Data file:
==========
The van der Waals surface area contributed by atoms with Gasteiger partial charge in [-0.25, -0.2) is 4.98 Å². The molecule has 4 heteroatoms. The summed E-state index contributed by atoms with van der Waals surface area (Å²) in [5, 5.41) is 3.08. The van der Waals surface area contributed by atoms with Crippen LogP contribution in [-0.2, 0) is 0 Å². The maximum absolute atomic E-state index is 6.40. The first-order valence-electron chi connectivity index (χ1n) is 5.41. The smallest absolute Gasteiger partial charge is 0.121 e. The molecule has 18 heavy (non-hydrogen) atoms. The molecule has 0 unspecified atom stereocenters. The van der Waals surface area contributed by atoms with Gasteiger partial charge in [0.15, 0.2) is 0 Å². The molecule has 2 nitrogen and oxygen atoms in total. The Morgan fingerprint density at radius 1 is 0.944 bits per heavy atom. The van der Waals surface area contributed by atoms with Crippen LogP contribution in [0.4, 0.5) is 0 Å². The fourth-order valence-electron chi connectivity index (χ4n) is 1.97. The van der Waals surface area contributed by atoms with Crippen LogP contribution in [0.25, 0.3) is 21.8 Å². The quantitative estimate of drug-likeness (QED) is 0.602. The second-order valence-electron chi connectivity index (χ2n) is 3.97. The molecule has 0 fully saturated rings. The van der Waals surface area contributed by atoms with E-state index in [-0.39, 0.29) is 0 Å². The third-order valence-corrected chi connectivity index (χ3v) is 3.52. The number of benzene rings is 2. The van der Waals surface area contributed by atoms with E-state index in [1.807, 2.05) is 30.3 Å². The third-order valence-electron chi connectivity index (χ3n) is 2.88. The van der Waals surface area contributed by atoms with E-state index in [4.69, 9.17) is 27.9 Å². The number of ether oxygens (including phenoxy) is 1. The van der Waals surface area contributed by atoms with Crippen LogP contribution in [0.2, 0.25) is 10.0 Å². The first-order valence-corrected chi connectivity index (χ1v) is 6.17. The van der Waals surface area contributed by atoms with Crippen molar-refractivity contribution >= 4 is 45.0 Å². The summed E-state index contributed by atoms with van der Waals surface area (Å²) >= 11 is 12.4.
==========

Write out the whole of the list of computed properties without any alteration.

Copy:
The van der Waals surface area contributed by atoms with Gasteiger partial charge in [-0.25, -0.2) is 4.98 Å². The molecule has 4 heteroatoms. The summed E-state index contributed by atoms with van der Waals surface area (Å²) in [5, 5.41) is 3.08. The van der Waals surface area contributed by atoms with Crippen LogP contribution in [-0.2, 0) is 0 Å². The maximum absolute atomic E-state index is 6.40. The first-order valence-electron chi connectivity index (χ1n) is 5.41. The smallest absolute Gasteiger partial charge is 0.121 e. The molecule has 18 heavy (non-hydrogen) atoms. The molecule has 0 unspecified atom stereocenters. The van der Waals surface area contributed by atoms with Gasteiger partial charge in [0.15, 0.2) is 0 Å². The molecule has 2 nitrogen and oxygen atoms in total. The Morgan fingerprint density at radius 1 is 0.944 bits per heavy atom. The van der Waals surface area contributed by atoms with Crippen LogP contribution in [0.4, 0.5) is 0 Å². The fourth-order valence-electron chi connectivity index (χ4n) is 1.97. The van der Waals surface area contributed by atoms with Crippen LogP contribution in [0.25, 0.3) is 21.8 Å². The quantitative estimate of drug-likeness (QED) is 0.602. The second-order valence-electron chi connectivity index (χ2n) is 3.97. The molecule has 0 fully saturated rings. The van der Waals surface area contributed by atoms with E-state index in [-0.39, 0.29) is 0 Å². The third-order valence-corrected chi connectivity index (χ3v) is 3.52. The number of benzene rings is 2. The van der Waals surface area contributed by atoms with E-state index in [1.807, 2.05) is 30.3 Å². The third-order valence-electron chi connectivity index (χ3n) is 2.88. The van der Waals surface area contributed by atoms with E-state index in [4.69, 9.17) is 27.9 Å². The number of ether oxygens (including phenoxy) is 1. The van der Waals surface area contributed by atoms with Crippen LogP contribution in [0.2, 0.25) is 10.0 Å². The first-order valence-corrected chi connectivity index (χ1v) is 6.17. The van der Waals surface area contributed by atoms with Crippen molar-refractivity contribution >= 4 is 45.0 Å². The summed E-state index contributed by atoms with van der Waals surface area (Å²) >= 11 is 12.4.